If we learned that a ward member had an adulterous relationship that led to the end of his marriage, how would we react to that person? Would we isolate him and make it clear to him that we disapprove of him? Jesus was a friend of publicans and sinners. He went to lunch with them and treated them with compassion.
If we were invited to help a family with a filthy house and we found that it was littered with animal droppings and unimaginable disease possibilities, would we help gladly? Jesus embraced lepers.
Seeing and Acting
When we learn to see as Jesus sees, we respond to need with glad giving. To the weak we offer succor. For the hands that hang down, we offer lift. For the feeble knees, we offer strength. (See D&C 81:5.) We start to think just the opposite of our natural way.
Are we known that way as well? Are we drawn to those who are lonely, annoying, troubled, and faltering? Or do we prefer to hang out with the savvy, trendy, and smooth?
Seeing Beyond the Problems
Elder Bruce R. McConkie’s grandmother was a widow from Moab, Utah. Elder McConkie’s father wrote in his journal of the following experience his mother had:
Mother was president of the Moab Relief Society. J____ B____ [a nonmember who opposed the Church] had married a Mormon girl. They had several children; now they had a new baby. They were very poor and Mother was going day by day to care for the child and to take them baskets of food, etc. Mother herself was ill, and more than once was hardly able to get home after doing the work at the J____ B____ home.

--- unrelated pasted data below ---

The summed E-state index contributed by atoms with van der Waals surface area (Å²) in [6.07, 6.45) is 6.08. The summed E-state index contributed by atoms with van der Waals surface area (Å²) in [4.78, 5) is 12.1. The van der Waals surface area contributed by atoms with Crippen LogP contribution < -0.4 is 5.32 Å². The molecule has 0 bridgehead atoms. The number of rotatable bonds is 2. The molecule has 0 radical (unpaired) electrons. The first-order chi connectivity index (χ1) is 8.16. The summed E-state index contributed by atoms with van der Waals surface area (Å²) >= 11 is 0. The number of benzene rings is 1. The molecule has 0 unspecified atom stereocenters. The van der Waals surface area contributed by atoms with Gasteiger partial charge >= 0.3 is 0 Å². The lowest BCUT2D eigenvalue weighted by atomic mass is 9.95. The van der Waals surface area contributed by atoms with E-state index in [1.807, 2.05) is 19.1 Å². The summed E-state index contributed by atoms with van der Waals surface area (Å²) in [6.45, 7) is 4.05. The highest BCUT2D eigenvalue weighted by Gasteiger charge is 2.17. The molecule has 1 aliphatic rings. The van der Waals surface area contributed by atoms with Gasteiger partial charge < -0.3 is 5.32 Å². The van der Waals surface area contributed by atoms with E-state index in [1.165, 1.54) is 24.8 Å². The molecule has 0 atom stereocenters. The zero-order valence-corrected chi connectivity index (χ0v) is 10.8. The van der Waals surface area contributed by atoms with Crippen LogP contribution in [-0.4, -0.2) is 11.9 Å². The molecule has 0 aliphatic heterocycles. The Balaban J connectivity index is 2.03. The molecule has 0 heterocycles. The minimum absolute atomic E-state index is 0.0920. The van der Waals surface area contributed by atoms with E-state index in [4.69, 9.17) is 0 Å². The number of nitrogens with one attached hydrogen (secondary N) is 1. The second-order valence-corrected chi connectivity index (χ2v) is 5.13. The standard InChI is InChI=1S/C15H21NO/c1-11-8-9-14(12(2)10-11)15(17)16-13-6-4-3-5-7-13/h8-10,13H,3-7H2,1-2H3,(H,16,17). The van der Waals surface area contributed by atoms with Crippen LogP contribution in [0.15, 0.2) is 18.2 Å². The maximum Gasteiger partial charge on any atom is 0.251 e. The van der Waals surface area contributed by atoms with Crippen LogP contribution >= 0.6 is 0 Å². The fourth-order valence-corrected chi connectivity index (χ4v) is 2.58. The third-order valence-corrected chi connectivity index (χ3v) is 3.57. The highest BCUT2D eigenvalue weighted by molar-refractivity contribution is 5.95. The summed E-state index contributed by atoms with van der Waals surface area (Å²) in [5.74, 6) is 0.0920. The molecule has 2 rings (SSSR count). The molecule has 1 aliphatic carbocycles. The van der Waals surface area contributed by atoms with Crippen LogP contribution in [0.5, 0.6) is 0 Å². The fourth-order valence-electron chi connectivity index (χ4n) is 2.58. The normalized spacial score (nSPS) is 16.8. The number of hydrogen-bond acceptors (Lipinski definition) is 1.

One day she returned home especially tired and weary. She slept in her chair. She dreamed she was bathing a baby which she discovered was the Christ Child. She thought, Oh, what a great honor to thus serve the very Christ! As she held the baby in her lap, she was all but overcome. She thought, who else has actually held the Christ Child?
Unspeakable joy filled her whole being. She was aflame with the glory of the Lord. It seemed that the very marrow in her bones would melt. Her joy was so great it awakened her. As she awoke, these words were spoken to her, “Inasmuch as ye have done it unto one of the least of these my brethren, ye have done it unto me” ‘ ” (quoted by Bruce R. McConkie in “Charity Which Never Faileth,” Relief Society Magazine, Mar. 1970, 169).
The Paradox of Sin
Joseph Smith set a worthy example for us. He appreciated the honesty of those without pretense. “I love that man better who swears a stream as long as my arm, yet deals justice to his neighbors and mercifully deals his substance to the poor, than the smooth-faced hypocrite. I do not want you to think that I’m very righteous, for I am not. There was one good man, and his name was Jesus” (Documentary History of the Church, 5:401).
I am not saying that sin provides us special standing with God. Sin is not recommended. But it is universal. All of us have sinned and come short of the glory of God. So, our differences in goodness may not be as important as our differences in humility.
And if men come unto me I will show unto them their weakness. I give unto men weakness that they may be humble; and my grace is sufficient for all men that humble themselves before me; for if they humble themselves before me, and have faith in me, then will I make weak things become strong unto them. (Ether 12:27)
Are we humble? Are we helpful to all in need? Do we avoid judgment? Do we see in those who have made mistakes a welcome opportunity to share the mercy that has blessed our lives? Do we seek the interest of our neighbor? Are we willing to remain open to looking for the good even in those who don’t appear to yet be successful, polished saints?
When we are His disciples, we do the works that He did.
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Thanks to Barbara Keil for her insightful editorial suggestions.